Oak Lawn’s Planning & Development Committee has approved a development that should allow Advocate Medical Group to redevelop the Beatty Lumber site in the center of the Village.
At the July 18th Planning & Development Commission [PDC] meeting, the public was presented with a plan by Advocate Medical Group [AMG] to build an outpatient medical office building at the site of the former Beatty Lumber at 52nd Avenue and 96th Street, across the tracks from the Metra station. AMG presented their plan for a 58,000 square feet facility with parking on both sides of 52nd Avenue.
While residents expressed concerns about certain details of the proposal, none seemed to strenuously oppose the development as a whole. Residents raised concerns about overflow parking negatively affecting neighbors and the businesses along 95th Street. AMG presented a plan for the layout of the parking lots. The main lot, to the east of 52nd Avenue, would provide 52 parking stalls. The secondary lot, to the west of 52nd Avenue, would provide an additional 77 parking stalls. The total number of parking stalls available, according to the submitted plan, was 129.
According to Village code, a medical development of the size proposed requires 572 parking stalls. To address that shortcoming, AMG proposed entering into a contract with the Village for 105 parking stalls in the Metra parking structure. This would still leave the development short by 338 parking stalls. As such, AMG also requested approval for a parking requirement variation.
Resident Sean Schrader, a former Planning & Development commissioner, made the point that allowing AMG 105 parking stalls in the garage would limit further development of the 95th Street Corridor Plan. The garage currently has 821 parking stalls, and according to a representative from AMG, it is at 79% usage. With AMG using the additional 105 stalls, the garage would be at 92% capacity. It would become exceedingly difficult to offer any further parking for new developments along the corridor in the town center.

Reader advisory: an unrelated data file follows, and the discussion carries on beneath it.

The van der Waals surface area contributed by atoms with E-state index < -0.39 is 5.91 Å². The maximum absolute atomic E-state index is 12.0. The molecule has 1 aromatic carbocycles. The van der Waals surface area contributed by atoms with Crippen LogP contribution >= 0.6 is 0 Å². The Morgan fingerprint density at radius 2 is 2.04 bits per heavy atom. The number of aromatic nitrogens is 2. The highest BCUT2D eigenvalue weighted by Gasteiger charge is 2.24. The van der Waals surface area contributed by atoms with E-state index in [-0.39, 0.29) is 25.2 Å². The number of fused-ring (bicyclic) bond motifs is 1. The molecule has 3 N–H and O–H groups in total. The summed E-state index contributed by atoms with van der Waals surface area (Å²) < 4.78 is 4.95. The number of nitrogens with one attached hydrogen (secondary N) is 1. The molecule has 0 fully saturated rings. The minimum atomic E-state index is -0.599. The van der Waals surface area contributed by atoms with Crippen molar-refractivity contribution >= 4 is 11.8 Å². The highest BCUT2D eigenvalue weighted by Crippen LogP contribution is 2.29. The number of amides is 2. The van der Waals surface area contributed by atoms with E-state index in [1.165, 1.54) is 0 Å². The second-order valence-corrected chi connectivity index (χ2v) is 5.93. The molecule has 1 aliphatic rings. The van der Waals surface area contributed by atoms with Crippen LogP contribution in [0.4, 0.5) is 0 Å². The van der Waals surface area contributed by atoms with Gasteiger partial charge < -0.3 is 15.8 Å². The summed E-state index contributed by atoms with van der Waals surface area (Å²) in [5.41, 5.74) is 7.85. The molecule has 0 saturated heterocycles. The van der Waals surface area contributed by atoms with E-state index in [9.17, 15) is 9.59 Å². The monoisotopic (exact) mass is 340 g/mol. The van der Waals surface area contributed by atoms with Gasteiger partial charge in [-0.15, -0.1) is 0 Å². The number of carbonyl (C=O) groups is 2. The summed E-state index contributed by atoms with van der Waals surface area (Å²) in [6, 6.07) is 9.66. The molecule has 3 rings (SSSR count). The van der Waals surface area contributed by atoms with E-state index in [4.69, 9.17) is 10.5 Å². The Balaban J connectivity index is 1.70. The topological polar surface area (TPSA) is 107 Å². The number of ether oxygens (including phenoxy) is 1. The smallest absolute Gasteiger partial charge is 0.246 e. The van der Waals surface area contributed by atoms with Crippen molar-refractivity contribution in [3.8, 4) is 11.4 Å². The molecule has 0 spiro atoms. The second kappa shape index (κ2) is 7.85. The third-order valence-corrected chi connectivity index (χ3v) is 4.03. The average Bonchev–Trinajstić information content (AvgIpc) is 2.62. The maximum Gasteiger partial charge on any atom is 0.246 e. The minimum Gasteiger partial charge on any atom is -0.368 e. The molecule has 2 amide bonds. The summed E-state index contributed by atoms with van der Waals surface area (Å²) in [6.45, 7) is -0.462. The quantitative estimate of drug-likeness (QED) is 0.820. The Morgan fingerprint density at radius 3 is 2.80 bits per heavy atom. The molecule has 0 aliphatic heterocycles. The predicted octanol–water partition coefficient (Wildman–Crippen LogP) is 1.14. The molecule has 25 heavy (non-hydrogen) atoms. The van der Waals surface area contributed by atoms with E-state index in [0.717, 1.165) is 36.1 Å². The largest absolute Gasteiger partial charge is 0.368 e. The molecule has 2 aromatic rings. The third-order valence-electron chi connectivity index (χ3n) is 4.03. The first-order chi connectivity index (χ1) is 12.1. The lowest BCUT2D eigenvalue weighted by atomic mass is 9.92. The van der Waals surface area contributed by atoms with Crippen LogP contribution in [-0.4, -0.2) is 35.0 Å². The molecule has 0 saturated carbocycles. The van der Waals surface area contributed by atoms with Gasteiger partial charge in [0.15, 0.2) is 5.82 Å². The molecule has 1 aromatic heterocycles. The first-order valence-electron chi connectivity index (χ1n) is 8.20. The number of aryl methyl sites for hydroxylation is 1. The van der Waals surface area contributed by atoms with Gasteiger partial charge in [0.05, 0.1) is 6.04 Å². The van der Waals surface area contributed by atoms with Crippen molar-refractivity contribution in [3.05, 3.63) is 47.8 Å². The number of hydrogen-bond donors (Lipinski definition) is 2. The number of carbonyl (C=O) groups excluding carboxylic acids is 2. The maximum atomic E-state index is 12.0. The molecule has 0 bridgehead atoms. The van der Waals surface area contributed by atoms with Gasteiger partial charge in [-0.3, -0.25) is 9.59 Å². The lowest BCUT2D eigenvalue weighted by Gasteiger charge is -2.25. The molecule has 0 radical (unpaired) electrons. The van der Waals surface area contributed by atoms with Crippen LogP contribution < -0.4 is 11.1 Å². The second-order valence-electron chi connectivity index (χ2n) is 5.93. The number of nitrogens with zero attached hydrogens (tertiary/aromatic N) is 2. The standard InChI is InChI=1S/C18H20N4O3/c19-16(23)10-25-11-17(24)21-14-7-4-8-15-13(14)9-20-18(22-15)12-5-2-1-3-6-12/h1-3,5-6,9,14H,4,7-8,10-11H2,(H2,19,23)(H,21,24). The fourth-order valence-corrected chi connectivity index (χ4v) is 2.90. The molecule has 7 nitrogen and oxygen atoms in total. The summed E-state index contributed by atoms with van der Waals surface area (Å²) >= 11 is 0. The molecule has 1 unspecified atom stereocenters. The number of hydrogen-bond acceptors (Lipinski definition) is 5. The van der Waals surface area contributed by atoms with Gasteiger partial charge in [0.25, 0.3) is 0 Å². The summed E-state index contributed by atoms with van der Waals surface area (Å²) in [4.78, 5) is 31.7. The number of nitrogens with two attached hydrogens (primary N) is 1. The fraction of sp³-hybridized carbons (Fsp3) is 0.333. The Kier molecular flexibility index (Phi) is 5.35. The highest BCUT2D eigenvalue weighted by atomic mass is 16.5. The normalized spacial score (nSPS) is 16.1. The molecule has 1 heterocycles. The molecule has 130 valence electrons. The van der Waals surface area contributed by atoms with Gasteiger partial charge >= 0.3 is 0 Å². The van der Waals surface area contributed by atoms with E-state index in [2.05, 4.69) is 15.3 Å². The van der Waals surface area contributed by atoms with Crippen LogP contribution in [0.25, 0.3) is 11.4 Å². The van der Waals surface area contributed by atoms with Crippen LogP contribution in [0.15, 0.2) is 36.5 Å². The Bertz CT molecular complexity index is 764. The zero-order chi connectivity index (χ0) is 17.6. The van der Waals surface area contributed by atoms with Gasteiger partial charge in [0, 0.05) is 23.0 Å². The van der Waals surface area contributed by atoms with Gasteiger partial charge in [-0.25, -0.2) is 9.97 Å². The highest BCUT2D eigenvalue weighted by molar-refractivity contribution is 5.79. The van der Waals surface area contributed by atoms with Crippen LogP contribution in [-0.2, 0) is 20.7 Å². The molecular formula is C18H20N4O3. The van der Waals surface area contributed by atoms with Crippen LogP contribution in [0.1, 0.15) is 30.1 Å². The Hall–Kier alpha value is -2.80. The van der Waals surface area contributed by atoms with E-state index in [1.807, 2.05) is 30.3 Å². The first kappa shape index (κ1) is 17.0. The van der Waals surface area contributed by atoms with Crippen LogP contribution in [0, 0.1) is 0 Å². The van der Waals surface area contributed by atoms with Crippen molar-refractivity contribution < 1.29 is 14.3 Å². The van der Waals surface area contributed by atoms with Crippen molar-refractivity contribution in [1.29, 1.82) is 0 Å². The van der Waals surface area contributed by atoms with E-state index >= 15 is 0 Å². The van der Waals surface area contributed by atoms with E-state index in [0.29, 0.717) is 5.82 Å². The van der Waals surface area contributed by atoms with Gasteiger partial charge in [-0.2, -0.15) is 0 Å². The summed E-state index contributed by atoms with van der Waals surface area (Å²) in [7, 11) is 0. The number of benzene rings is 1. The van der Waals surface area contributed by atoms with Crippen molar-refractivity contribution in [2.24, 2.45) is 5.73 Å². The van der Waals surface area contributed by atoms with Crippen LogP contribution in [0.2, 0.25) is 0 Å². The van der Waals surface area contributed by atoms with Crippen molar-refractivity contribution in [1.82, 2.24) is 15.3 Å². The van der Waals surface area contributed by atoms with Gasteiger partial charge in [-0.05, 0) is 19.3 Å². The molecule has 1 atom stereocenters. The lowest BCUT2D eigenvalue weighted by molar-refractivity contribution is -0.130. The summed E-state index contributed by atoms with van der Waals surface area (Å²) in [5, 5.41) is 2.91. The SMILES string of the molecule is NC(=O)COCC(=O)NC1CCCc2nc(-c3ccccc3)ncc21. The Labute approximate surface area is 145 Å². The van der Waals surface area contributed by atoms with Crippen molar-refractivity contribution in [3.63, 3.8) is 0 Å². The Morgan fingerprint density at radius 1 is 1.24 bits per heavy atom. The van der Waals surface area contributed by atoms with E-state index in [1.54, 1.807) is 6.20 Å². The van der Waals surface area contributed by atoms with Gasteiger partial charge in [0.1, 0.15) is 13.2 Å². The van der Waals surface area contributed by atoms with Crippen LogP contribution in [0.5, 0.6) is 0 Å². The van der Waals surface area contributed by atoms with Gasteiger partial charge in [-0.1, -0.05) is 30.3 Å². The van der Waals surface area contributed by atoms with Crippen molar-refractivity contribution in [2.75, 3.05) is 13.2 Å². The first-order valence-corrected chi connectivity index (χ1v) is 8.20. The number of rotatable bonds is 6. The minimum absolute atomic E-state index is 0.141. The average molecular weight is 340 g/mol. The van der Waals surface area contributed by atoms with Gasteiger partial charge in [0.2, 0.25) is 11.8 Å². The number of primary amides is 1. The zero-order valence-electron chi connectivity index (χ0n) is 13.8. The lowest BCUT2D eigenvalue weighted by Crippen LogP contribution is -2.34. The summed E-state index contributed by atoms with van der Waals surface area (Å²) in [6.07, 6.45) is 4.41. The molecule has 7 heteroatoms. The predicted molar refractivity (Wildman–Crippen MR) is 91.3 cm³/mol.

One possibility for additional surface parking is the land currently occupied by a rail spur to the north of Narrow Street. AMG estimated up to an additional 11 parking stalls could be included.
Norfolk Southern Railway, which owns the train tracks and their underlying property, objected to the Village vacating Narrow Street, which runs adjacent to the tracks, between 52nd Avenue and Tulley Avenue to the north of the site. Their rail spur, approximately 600 feet long, currently abuts and intersects with Narrow Street. The Village has been pressuring Norfolk Southern to sell that spur and its underlying property so that the land can be redeveloped. But the Village and the railway have not been able to agree on a price for the property. Norfolk Southern contends that the property the spur sits on is worth up to seven figures. The Village’s position is that the spur is now defunct and near worthless, because there will never be heavy industry in the area again. The spur is sure to lose even further value with Narrow Street’s vacation, as there will be no access to the end of the spur.
To further complicate matters, Village officials presented ideas to build townhouses on the south end of the properties, along 96th Street. Mayor Sandra Bury and Village Manager Larry Deetjen first floated the idea to residents at the neighborhood meeting three days ago, on July 15th. Reactions were mixed, with residents worried about adding even more traffic to an already congested area. There were no plans presented, no concrete numbers, simply rough ideas.
While the Village requested that a condition of the approval from PDC was that AMG consider adding townhouses to the development, Trustee Robert Streit (District 3) objected to the condition. Streit noted that there just isn’t enough space on the site.
“Adding any townhouses and their additional traffic would exacerbate the traffic and parking problems in the area instead of improving it,” Streit said after the meeting.
Several commissioners also expressed concern that the proposal was only providing 129 on-site parking stalls.
Neighbors also asked for a means to alleviate a possible privacy problem, with the two-story building looking down over their houses and yards. A possible landscape buffer suggested by Streit was also made a condition of approval, and could mitigate that issue. Part of 96th Street would be turned into landscaping, making room for trees.
The matter will go before the Board of Trustees for final approval.